For whatsoever things were written aforetime were written for our learning, that we through patience and comfort of the scriptures might have hope.
Romans 15:4
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TYPES OF CHRIST IN THE OLD TESTAMENT

 A Bible Study - Commentary by Jim Melough

Copyright 2000 James Melough

The Tree At Marah

The children of Israel had been in the wilderness for only three days when they came to the waters of Marah, but found that they couldn't drink, for the waters were bitter, Ex 15:22-23, "And the people murmured against Moses, saying, What shall we drink? And he cried unto the Lord: and the Lord shewed him a tree, which when he had cast into the waters, the waters were made sweet," vv., 24-25.

This is a picture of Calvary; but in order to see that picture it is necessary to recognize that in Scripture trees are used as symbols of men, e.g., in Judges chapter nine the appointment of the bramble to be king over the trees is used parabolically to declare the folly of the men of Shechem in having chosen Abimelech to be their king. In Ps 1:3 the wise man is likened to a tree planted by rivers of water. In Ps 37:35 the wicked man, increased with power and wealth, is likened to a green bay tree. David described himself as being "like a green olive tree in the house of God," Ps 52:8. Of the righteous man it is said that he "shall flourish like the palm tree: he shall grow like a cedar in Lebanon," Ps 92:12. Daniel's interpretation of the great tree seen by Nebuchadnezzar in his dream, was, "The tree which thou sawest.... It is thou, O king," Dan 4:20-22. In Isa 56:3 the obedient man, even though a eunuch, is blessed, and encouraged not to say, "Behold, I am a dry tree." In Ca 2:3 the apple tree is used as a figure of Christ, "As the apple tree among the trees of the wood, so is my beloved among the sons." And then there is perhaps the best known of all, the unmistakable reference to the Lord in Isa 53:2, "For He (Christ) shall grow up before Him (the Father) as a tender plant (sapling), and as a root out of a dry ground...."

Since that tree by Marah's bitter waters represents Christ, and since water is one of the symbols of the Word, a truth being presented is, that apart from Christ, the Word of God must bring death, not life, for that Word declares, "The soul that sinneth, it shall die," Ez 18:20, and, "All have sinned," Ro 3:23. But in that tree cut down and cast into the bitter waters, God would have us see Christ "cut down" at Calvary; entering, as the believer's Representative, into the death pronounced by the "water" of the written Word. Note for example the scriptural references to Christ's death in association with raging, overwhelming waters, "Deep calleth unto deep at the noise of thy waterspouts: all thy waves and thy billows are gone over me," Ps 42:7; "Save me, O God; for the waters are come in unto my soul. I sink in the deep mire, where there is no standing: I am come into deep waters, where the floods overflow me.... Deliver me out of the mire, and let me not sink: let me be delivered from them that hate me, and out of the deep waters. Let not the waterflood overflow me, neither let the deep swallow me up, and let not the pit shut her mouth upon me," Ps 69:1-2, 14-15; "Thou hast laid me in the lowest pit, in darkness, in the deeps. Thy wrath lieth hard upon me, and thou has afflicted me with all thy waves. Selah.... Thy fierce wrath goeth over me; thy terrors have cut me off. They came round about me daily like water; they compassed me about together," Ps 88:6-7, 16-17. By His willingness to enter into death on our behalf, having by His death, exhausted the wrath of God against sin, the condemnation of the Word has been transmuted for the believer into the water of life. The "bitter waters" that once meant death, have become instead the "water of life," first to give life, and then to sustain it. But in the transformation of the waters of Marah from bitter to sweet through the casting in of the tree, we have a second typological picture. Those bitter waters in the desert portray also the bitter experiences which are the inevitable lot of the believer who would be faithful to the Lord. Those "bitter waters" are sweetened by the knowledge that the Lord Himself has drunk a far more bitter cup than any believer will ever have to drink, and by the knowledge that it is a privilege to be counted worthy to participate in "the fellowship of His sufferings," Php 3:10. For the faithful believer the bitter waters of earthly experience are made sweet by the knowledge that, "All things work together for good to them that love God," Ro 8:28. "For our light affliction, which is but for a moment, worketh for us a far more exceeding and eternal weight of glory," 2 Co 4:17.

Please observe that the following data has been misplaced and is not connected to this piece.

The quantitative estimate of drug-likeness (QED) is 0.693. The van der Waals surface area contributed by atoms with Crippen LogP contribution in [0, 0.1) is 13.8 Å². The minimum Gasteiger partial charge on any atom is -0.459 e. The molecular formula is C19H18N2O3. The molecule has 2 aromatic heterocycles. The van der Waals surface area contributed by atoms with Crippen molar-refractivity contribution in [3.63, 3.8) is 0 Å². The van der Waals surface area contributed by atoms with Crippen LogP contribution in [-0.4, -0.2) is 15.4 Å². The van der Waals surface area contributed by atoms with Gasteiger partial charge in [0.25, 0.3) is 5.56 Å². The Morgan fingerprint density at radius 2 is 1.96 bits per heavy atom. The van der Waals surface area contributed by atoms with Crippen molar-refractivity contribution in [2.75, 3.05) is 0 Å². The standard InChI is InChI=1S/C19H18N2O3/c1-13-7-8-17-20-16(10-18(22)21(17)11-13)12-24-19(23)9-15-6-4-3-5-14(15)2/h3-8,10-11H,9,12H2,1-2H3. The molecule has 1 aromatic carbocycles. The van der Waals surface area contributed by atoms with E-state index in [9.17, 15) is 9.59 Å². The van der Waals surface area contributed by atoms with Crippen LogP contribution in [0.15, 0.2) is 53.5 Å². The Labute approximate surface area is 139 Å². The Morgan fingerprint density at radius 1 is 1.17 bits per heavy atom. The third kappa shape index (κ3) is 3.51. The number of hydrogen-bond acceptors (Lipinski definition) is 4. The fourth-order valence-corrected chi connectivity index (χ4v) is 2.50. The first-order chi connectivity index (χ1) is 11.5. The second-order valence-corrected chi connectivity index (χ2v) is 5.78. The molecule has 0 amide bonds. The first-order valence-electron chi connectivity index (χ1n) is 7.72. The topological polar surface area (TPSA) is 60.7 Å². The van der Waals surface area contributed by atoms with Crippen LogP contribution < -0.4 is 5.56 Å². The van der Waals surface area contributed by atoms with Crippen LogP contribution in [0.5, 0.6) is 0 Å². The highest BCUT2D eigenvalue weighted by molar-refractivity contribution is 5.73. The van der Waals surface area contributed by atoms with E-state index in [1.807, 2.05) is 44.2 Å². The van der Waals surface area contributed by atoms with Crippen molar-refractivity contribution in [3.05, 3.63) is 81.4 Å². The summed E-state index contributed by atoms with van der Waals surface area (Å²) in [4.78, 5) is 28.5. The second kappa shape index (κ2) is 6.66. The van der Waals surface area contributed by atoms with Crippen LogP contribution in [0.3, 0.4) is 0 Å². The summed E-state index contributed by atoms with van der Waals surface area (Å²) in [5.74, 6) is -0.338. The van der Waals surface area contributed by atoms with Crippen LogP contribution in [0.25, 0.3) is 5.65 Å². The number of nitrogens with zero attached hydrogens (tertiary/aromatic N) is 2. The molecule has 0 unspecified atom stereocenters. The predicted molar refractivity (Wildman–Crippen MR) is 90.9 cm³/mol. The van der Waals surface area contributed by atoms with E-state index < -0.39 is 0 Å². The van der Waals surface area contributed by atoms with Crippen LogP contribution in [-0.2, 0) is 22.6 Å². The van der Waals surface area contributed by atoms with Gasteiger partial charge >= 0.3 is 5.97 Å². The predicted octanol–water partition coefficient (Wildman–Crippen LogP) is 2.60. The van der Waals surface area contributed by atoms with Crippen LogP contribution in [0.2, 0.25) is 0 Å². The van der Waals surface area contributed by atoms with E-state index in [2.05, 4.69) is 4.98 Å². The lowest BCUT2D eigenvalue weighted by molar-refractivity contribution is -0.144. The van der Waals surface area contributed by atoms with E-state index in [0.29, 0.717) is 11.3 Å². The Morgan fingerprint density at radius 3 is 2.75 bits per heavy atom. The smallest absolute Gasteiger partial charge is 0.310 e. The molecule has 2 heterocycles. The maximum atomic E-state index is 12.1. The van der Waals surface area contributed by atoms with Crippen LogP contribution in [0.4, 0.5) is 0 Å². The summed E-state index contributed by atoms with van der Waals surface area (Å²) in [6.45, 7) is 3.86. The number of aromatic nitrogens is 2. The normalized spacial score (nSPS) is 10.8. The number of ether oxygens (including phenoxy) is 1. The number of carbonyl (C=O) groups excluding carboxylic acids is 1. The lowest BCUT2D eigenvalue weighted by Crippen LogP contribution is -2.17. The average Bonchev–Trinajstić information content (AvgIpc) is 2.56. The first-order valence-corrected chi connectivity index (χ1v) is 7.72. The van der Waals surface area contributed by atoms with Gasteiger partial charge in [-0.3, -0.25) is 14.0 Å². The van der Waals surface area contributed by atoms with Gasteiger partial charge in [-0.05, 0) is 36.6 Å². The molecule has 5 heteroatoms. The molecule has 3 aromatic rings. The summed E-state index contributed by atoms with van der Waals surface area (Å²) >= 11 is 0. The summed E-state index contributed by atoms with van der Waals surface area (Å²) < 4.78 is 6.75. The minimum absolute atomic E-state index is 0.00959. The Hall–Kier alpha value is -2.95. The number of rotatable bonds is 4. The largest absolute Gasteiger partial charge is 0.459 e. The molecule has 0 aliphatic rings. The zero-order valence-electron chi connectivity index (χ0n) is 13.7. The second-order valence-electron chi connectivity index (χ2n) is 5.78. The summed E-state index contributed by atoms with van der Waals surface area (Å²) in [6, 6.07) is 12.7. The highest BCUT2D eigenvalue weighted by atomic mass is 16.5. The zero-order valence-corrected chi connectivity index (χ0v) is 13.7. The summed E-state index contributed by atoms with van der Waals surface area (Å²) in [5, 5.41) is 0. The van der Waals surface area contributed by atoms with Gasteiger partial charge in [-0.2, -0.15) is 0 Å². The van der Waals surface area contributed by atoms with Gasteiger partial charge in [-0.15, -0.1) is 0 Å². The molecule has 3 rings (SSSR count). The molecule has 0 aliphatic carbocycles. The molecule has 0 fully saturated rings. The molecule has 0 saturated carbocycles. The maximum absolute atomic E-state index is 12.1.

In 2 Sa 23:15-17 it is recorded that in response to David's expressed longing for a drink of the water of the well of Bethlehem, three of his mighty men, at the risk of their lives, brought him that water; but he refused to drink it, pouring it out instead as a drink offering to God, saying, "Is not this the blood of the men that went in jeopardy of their lives?" Can it be that we who have had the bitter waters of death transformed into the sweet water of life, through the Lord's death, and given us as God's priceless gift, place so little value upon it that we neither drink it, nor pour it out as an offering to God by preaching the gospel to sinners, and in using Scripture to upbuild and comfort His people?

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     Scripture portions taken from the Holy Bible, King James Version
2000-2005 James Melough
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